The founder of Daybees was frustrated by the difficulty of finding interesting and comprehensive event information. He envisioned an application aggregating every event, in every category and location - not just mainstream ticketed events happening in major cities. It wasn’t just about finding events but also being able to make use of them through the Daybees calendar. Adding, editing and sharing events, buying tickets, getting maps, avoiding clashes and finding out what else is on around another event: Daybees was about building events around one’s life and sharing the calendar with work or family.
Our job was to build a web, Android and iOS apps running on a common infrastructure and covering 90% of events happening in the UK. On top of it there would be functionality that helps users find relevant event information and organize it in a useful way.
We were faced with many technical challenges related to building such an ambitious system with the following key areas requiring an appropriate solution:
- Data collection - we had to find data sources and a way of collecting the information,
processing it and moving it to Daybees databases,
- Search engine - a large collection of events required an advanced and engine that would make
events searchable in a fast and user friendly way,
- Infrastructure - the complexity of the system and a multi-platform architecture required an
efficient, reliable and scalable server environment.
The project took off with a comprehensive research about client’s needs, market and competitive landscape, suitable solutions and approaches and the existing application prototype.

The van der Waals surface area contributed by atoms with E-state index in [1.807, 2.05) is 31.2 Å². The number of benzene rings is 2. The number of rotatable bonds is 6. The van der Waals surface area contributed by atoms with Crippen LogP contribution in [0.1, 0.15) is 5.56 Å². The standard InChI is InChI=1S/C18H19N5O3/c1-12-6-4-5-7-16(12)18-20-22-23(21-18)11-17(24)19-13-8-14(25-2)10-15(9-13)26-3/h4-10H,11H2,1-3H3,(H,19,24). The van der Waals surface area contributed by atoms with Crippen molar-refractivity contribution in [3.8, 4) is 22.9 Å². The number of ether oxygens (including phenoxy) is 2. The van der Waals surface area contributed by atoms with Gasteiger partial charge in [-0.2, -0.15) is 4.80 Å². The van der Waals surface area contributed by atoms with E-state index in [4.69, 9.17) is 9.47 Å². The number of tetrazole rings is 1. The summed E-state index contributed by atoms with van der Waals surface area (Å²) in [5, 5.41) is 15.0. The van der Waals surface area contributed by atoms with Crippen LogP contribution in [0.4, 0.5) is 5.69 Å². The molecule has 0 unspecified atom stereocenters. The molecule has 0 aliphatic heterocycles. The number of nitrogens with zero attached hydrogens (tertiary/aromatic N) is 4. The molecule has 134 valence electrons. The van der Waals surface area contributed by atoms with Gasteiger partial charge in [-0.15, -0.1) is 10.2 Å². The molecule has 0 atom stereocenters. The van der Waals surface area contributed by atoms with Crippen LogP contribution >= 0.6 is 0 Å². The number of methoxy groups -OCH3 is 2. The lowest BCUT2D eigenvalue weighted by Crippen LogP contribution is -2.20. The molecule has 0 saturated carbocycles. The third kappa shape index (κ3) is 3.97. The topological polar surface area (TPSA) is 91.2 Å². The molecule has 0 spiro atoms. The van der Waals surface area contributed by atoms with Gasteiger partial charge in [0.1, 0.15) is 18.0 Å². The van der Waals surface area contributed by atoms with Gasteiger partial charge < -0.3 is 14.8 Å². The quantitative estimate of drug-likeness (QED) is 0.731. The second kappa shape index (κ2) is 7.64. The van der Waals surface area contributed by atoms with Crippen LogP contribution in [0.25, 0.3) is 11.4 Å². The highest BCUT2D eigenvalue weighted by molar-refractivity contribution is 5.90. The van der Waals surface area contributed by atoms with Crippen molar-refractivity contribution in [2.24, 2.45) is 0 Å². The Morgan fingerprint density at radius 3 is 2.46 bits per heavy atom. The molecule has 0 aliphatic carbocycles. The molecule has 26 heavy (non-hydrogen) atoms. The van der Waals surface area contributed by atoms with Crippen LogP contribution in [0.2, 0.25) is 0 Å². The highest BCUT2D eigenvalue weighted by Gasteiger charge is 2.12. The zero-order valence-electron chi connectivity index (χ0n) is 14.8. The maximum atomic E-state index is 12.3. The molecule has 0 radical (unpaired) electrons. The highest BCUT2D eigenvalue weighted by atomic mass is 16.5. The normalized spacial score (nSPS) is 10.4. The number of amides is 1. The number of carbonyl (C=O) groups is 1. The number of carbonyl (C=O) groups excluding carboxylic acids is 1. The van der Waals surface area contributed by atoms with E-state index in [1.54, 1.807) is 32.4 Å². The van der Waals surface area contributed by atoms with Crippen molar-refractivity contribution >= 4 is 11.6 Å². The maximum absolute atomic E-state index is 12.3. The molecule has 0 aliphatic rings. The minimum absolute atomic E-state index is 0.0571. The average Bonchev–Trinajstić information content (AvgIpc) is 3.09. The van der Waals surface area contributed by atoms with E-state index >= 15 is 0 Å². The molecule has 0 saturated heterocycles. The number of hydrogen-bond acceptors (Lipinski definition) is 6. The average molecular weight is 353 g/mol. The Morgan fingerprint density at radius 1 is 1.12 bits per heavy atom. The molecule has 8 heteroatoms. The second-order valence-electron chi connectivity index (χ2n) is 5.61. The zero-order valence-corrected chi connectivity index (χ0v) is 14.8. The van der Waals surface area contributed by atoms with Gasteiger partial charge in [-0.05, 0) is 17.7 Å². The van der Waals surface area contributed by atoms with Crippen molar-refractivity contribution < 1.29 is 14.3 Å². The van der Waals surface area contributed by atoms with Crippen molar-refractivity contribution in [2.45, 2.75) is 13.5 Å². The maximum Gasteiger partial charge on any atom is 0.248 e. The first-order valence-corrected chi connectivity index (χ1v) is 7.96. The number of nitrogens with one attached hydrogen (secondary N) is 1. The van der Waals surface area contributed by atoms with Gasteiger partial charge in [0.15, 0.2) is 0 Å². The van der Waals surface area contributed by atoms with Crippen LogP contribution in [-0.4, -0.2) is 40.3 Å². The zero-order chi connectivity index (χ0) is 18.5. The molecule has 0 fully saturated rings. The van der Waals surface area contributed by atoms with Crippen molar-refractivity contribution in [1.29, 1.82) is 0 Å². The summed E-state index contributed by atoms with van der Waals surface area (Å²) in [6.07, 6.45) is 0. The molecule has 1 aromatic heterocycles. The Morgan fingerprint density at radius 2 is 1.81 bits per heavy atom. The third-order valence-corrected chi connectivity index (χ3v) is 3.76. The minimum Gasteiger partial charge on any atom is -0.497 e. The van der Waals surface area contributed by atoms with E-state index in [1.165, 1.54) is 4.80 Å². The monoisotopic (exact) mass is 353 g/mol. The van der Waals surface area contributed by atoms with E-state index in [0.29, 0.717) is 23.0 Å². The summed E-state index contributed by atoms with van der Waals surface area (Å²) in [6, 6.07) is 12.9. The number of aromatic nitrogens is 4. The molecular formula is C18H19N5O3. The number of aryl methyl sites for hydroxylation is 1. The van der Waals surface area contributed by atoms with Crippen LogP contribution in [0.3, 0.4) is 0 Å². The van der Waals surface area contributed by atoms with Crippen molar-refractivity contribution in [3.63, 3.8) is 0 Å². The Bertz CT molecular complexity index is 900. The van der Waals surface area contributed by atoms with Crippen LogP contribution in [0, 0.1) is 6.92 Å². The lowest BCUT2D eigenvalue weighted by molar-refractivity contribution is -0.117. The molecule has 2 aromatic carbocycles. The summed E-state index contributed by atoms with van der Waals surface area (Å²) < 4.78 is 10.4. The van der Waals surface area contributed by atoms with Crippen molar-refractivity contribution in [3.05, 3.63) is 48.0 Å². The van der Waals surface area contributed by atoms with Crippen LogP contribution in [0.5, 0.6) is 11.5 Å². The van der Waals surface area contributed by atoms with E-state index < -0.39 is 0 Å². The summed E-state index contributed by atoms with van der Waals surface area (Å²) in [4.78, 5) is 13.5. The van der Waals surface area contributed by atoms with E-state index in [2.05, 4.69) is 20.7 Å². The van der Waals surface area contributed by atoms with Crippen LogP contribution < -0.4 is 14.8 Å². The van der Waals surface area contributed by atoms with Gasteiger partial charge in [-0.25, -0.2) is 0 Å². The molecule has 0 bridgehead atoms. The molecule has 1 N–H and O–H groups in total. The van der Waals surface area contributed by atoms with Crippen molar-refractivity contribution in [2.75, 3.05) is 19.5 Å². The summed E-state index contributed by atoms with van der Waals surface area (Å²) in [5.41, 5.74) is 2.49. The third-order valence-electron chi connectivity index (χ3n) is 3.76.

After initial planning the team made the following strategic decisions:
- Programming language & framework - we chose Python and Django as a scalable web
framework that ships with easy-installable packages for creating APIs and a customized CMS.
- Data collection - we decided to rely on crawlers as the primary source of event data.
That meant writing a bespoke crawling script for each website and building a common crawler engine to run those scripts, process incoming data and report on results and system status.
- Search engine - we chose Elasticsearch for the job as it provided us with indexing
options that perfectly fit our requirements.
- API - we’ve decided to introduce an interface for web & mobile applications - that
means an abstraction layer over database and search engine which decouples them from web and mobile applications.
The next step was to gather two teams responsible for different areas of the system:
- Design and development team composed of a CTO, designer and five developers - focused on
building web and mobile apps with all their features,
- Crawler team composed of four crawler engineers and a moderator - focused on building and
maintaining a high-quality database of event data.
Both teams were working closely together for over a year to build, maintain and grow Daybees. After the launch three apps were running on the following infrastructure:
- 4 web application servers (behind a load balancer so that more servers can be added easily once there is an increase in the number of concurrent requests and connections),
- 3 database servers (master + slave + load balancing server)
- 4 Elasticsearch servers (as a scalable cluster for search queries and indexing data)
- 1 queue server (for long running tasks)
- 1 crawler server (where multi-threaded crawling and data postprocessing was happening)